13. Environment / Materials List any materials needed to complete the activity (e.g. Internet access, IRC client, Git Hub account, LINUX machine, etc.).
    14. Activity Author – List the author of the activity.
    15. Source – Identify whether there is another activity on which this activity is based. If so, please provide a link to the original resource.
    16. License – List the license under which this material made available. We request that you pick a Creative Commons license. We suggest using a template like: {{License CC BY}} or {{License CC BY SA}}
  5. Once you have provided the core information about the material, categorize the material based on three categorizations found on the right side of the screen:

    1. Course Categories: These categories are used to identify the courses in which the learning material is most likely to be used. Categories include: CS0/Non-majors; CS1/CS2/Data Structures; Data & Information Management; Data Mining/Business Intelligence; HCI UI/UX; Information Assurance & Security; Operating Systems; Project Management; Social Issues & Professional Practice; Software Engineering & Process; System Architecture & Administration; Web Systems & Technology
    2. FOSS Categories: These categories are used to identify the FOSS-related topics that are most closely related to the material. Categories include: Advocacy; Coding & Style; Culture/Intellectual Property; Documentation; FOSS History; HFOSS; Introduction; Philosophy/Politics; Privacy/Security; Product Packaging & Distribution; Quality & Testing; Specification & Design; Tools & Communication; Use & Evaluate; Visual Design
    3. Materials Categories: These categories identify the type of material which could be a learning activity (an activity that can be carried out inside or out of class), reference which could be a background reading, cheatsheet, or other supplemental information, or repo which indicates a collection of materials.
  6. Lastly, provide a few tags that will help describe the material. These tags should not be terms found in the categories (e.g., “documentation), and should help uniquely identify the material and could include tools, projects, etc. (e.g., GitHub). The tag form is found on the right side of the screen just above the categories.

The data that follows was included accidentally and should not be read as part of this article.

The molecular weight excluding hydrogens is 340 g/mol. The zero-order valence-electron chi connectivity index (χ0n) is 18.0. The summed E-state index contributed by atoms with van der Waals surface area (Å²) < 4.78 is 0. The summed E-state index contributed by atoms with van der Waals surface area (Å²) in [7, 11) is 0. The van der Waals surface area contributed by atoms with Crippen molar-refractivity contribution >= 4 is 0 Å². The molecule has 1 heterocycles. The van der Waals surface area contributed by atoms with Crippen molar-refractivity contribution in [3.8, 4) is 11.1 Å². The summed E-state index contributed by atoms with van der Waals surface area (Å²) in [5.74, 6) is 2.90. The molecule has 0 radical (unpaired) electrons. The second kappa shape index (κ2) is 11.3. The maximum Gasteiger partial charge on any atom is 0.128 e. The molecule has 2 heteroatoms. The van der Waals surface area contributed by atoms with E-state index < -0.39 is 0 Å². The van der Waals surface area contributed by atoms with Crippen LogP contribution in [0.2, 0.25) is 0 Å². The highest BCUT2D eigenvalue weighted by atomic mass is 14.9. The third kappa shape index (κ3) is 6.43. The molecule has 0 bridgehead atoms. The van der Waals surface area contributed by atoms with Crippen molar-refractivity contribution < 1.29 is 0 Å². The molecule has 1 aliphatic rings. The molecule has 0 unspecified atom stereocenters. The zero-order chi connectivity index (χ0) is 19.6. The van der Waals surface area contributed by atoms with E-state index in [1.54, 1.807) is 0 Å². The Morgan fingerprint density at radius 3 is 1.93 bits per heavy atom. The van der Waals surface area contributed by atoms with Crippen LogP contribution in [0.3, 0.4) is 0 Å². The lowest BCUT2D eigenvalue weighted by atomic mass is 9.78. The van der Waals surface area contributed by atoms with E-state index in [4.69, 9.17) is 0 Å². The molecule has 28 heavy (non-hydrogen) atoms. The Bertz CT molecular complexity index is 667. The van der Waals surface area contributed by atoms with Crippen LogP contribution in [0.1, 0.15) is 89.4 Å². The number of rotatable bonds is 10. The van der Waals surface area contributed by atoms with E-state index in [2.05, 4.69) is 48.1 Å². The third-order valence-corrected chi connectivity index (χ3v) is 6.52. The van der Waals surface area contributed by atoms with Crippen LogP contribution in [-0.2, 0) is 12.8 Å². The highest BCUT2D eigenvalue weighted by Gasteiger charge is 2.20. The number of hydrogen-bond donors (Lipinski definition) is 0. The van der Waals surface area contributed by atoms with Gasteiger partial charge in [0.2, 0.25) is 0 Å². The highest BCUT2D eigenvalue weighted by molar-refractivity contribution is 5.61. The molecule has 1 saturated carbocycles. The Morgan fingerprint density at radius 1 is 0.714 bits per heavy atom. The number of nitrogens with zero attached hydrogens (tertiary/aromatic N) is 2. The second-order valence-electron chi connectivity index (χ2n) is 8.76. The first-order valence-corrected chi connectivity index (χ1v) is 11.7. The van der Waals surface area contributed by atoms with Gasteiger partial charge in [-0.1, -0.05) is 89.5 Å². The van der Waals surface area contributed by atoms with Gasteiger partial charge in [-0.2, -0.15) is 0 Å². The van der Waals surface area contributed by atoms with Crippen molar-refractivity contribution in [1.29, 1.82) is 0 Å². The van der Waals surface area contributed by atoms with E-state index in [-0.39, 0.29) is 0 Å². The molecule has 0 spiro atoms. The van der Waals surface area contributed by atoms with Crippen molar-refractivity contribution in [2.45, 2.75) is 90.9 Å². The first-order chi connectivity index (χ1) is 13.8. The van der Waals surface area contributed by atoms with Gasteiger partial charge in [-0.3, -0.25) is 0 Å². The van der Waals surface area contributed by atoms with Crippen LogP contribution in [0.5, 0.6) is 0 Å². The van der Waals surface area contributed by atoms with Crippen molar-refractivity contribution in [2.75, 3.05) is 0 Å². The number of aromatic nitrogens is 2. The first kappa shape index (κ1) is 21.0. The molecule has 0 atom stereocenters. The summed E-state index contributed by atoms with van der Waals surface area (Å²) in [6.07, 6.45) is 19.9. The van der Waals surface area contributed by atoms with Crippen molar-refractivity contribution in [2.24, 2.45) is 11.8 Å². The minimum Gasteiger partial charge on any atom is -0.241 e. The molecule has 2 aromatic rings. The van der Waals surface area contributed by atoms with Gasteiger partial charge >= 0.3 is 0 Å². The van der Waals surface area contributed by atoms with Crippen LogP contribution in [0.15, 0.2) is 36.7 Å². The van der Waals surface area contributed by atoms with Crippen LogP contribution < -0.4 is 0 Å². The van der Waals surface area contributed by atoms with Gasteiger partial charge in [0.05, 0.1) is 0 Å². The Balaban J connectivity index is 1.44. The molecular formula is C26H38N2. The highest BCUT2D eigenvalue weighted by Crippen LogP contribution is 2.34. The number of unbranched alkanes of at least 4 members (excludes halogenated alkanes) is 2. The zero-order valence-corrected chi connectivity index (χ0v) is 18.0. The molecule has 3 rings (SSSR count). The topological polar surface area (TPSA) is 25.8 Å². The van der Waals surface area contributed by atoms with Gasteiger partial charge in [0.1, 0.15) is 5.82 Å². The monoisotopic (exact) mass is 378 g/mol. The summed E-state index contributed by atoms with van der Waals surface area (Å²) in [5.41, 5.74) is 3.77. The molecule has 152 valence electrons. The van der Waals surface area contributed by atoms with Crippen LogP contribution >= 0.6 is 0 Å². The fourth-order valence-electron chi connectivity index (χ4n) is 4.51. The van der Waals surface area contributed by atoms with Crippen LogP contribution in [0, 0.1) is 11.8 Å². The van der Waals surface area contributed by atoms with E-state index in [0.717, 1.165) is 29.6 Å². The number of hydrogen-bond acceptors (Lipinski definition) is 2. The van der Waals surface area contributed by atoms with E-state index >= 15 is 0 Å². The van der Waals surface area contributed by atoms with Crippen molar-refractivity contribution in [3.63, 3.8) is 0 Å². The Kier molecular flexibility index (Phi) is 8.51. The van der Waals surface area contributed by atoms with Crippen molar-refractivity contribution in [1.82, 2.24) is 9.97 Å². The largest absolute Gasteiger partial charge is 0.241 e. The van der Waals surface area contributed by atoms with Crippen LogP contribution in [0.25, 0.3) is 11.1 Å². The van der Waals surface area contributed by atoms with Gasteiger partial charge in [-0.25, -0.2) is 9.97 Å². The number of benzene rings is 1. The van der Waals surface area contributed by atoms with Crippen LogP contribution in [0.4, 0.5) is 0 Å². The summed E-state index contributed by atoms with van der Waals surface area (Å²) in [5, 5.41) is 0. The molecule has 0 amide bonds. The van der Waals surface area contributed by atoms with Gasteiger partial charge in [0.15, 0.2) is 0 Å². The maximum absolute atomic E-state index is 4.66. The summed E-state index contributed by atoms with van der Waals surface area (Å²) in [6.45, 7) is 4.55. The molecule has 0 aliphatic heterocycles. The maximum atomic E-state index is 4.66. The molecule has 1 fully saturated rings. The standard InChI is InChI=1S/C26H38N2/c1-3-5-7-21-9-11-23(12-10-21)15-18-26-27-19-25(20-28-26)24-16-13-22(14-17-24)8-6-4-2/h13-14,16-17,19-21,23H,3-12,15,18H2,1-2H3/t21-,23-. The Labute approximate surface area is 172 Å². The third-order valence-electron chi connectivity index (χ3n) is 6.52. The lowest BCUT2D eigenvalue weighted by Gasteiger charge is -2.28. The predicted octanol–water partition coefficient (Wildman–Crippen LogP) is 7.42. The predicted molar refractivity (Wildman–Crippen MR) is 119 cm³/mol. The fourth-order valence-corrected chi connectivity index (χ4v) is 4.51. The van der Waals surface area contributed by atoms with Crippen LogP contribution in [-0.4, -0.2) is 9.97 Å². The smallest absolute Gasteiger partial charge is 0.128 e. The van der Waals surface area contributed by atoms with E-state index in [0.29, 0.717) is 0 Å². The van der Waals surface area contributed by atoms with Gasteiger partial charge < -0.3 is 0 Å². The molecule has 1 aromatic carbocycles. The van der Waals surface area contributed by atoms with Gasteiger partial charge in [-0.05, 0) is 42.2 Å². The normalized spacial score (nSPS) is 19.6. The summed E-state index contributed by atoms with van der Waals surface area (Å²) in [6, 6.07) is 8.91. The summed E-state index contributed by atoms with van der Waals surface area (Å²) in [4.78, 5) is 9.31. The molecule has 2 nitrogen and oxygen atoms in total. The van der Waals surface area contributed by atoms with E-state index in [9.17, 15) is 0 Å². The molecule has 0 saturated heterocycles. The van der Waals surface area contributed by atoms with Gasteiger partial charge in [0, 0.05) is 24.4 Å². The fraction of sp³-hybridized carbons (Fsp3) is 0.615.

Create a Link to an Academic Course or Class

Members of the teachingopensource.org community may want to add information about courses in which students learn about and/or contribute to open source projects. Such classes provide a rich resource for teaching ideas. An example of such a class is Open Source Software from the University of Pennsylvania.

In order to contribute such a link:

  1. Check the list of all courses to make sure that the course is not already present.
  2. Click on the Class/Add New link on the left side of the Dashboard. This will open a new form for entering the material. The form is shown in two images below below. Note that the Yoast SEO and Discussion sections may be expanded.
     
  3. Courses are named with the institution name followed by the course name. For example CMU Open Source Software. Place this in the input box titled “Enter title here”.
  4. Seven pieces of information are used to represent a course. Enter information for each of the seven inputs in the form shown above:
    1. Class Name – Name of the class, including number. E.g., CS 490 Software Engineering.
    2. Institution– Name of the institution that is hosting the course.
    3. Term – Term or semester in which the class is offered.
    4. Pre-Requisites – List any pre-requisite courses and knowledge required for the course. Be as descriptive as possible. For many readers “CS 230” does not convey an understanding of the course content.
    5. Description – Provide the course description or an overview of the course contents.
    6. Instructor – Name of the professor(s) teaching the course.
    7. Link to Class – URL of the class location. If the class has multiple pages, provide the highest level page, usually the main course page.
  5. Once you have provided the core information about the material, categorize the material based on two categorizations found on the right side of the screen:
     

    1. Course Categories: These categories are used to identify the courses in which the learning material is most likely to be used. Categories include: CS0/Non-majors; CS1/CS2/Data Structures; Data & Information Management; Data Mining/Business Intelligence; HCI UI/UX; Information Assurance & Security; Operating Systems; Project Management; Social Issues & Professional Practice; Software Engineering & Process; System Architecture & Administration; Web Systems & Technology
    2. FOSS Categories: These categories are used to identify the FOSS-related topics that are most closely related to the material. Categories include: Advocacy; Coding & Style; Culture/Intellectual Property; Documentation; FOSS History; HFOSS; Introduction; Philosophy/Politics; Privacy/Security; Product Packaging & Distribution; Quality & Testing; Specification & Design; Tools & Communication; Use & Evaluate; Visual Design
  6. Lastly, provide a few tags that will help describe the material. These tags should not be terms found in the categories (e.g., “documentation), and should help uniquely identify the material and could include tools, projects, etc. (e.g., GitHub). The tag form is found on the right side of the screen just above the categories.